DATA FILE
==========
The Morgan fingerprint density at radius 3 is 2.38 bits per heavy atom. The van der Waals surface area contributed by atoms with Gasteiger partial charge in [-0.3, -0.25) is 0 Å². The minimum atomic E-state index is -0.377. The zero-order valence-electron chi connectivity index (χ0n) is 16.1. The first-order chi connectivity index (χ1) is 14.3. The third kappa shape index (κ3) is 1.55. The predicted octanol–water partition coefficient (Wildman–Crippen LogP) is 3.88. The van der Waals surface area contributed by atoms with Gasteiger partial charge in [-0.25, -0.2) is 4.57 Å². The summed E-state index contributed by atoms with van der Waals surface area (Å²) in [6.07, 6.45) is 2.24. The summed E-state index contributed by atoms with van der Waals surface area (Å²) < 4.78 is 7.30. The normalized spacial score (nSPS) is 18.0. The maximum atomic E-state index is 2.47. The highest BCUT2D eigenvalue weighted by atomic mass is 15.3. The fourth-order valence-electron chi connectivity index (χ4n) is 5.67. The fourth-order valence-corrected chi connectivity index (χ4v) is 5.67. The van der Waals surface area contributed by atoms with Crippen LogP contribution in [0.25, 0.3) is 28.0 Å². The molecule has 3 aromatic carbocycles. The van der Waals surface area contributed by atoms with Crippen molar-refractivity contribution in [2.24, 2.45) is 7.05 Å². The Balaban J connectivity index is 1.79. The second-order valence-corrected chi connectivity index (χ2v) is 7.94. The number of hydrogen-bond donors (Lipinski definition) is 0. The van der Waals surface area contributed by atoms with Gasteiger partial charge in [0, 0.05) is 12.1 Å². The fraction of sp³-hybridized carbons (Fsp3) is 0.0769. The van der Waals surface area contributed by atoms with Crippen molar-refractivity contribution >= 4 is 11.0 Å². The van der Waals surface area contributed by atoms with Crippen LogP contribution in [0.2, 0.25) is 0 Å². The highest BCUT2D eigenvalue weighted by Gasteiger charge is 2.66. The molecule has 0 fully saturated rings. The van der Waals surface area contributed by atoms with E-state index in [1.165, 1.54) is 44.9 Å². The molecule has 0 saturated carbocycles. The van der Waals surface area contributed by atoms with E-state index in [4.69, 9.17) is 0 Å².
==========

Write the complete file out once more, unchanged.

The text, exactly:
The Morgan fingerprint density at radius 3 is 2.38 bits per heavy atom. The van der Waals surface area contributed by atoms with Gasteiger partial charge in [-0.3, -0.25) is 0 Å². The minimum atomic E-state index is -0.377. The zero-order valence-electron chi connectivity index (χ0n) is 16.1. The first-order chi connectivity index (χ1) is 14.3. The third kappa shape index (κ3) is 1.55. The predicted octanol–water partition coefficient (Wildman–Crippen LogP) is 3.88. The van der Waals surface area contributed by atoms with Gasteiger partial charge in [-0.25, -0.2) is 4.57 Å². The summed E-state index contributed by atoms with van der Waals surface area (Å²) in [6.07, 6.45) is 2.24. The summed E-state index contributed by atoms with van der Waals surface area (Å²) < 4.78 is 7.30. The normalized spacial score (nSPS) is 18.0. The maximum atomic E-state index is 2.47. The highest BCUT2D eigenvalue weighted by atomic mass is 15.3. The fourth-order valence-electron chi connectivity index (χ4n) is 5.67. The fourth-order valence-corrected chi connectivity index (χ4v) is 5.67. The van der Waals surface area contributed by atoms with Crippen LogP contribution in [0.25, 0.3) is 28.0 Å². The molecule has 3 aromatic carbocycles. The van der Waals surface area contributed by atoms with Crippen molar-refractivity contribution in [2.24, 2.45) is 7.05 Å². The Balaban J connectivity index is 1.79. The second-order valence-corrected chi connectivity index (χ2v) is 7.94. The number of hydrogen-bond donors (Lipinski definition) is 0. The van der Waals surface area contributed by atoms with Gasteiger partial charge in [0, 0.05) is 12.1 Å². The fraction of sp³-hybridized carbons (Fsp3) is 0.0769. The van der Waals surface area contributed by atoms with Crippen molar-refractivity contribution >= 4 is 11.0 Å². The van der Waals surface area contributed by atoms with Crippen LogP contribution in [0.2, 0.25) is 0 Å². The highest BCUT2D eigenvalue weighted by Gasteiger charge is 2.66. The molecule has 0 fully saturated rings. The van der Waals surface area contributed by atoms with E-state index in [1.165, 1.54) is 44.9 Å². The molecule has 0 saturated carbocycles. The van der Waals surface area contributed by atoms with E-state index in [4.69, 9.17) is 0 Å².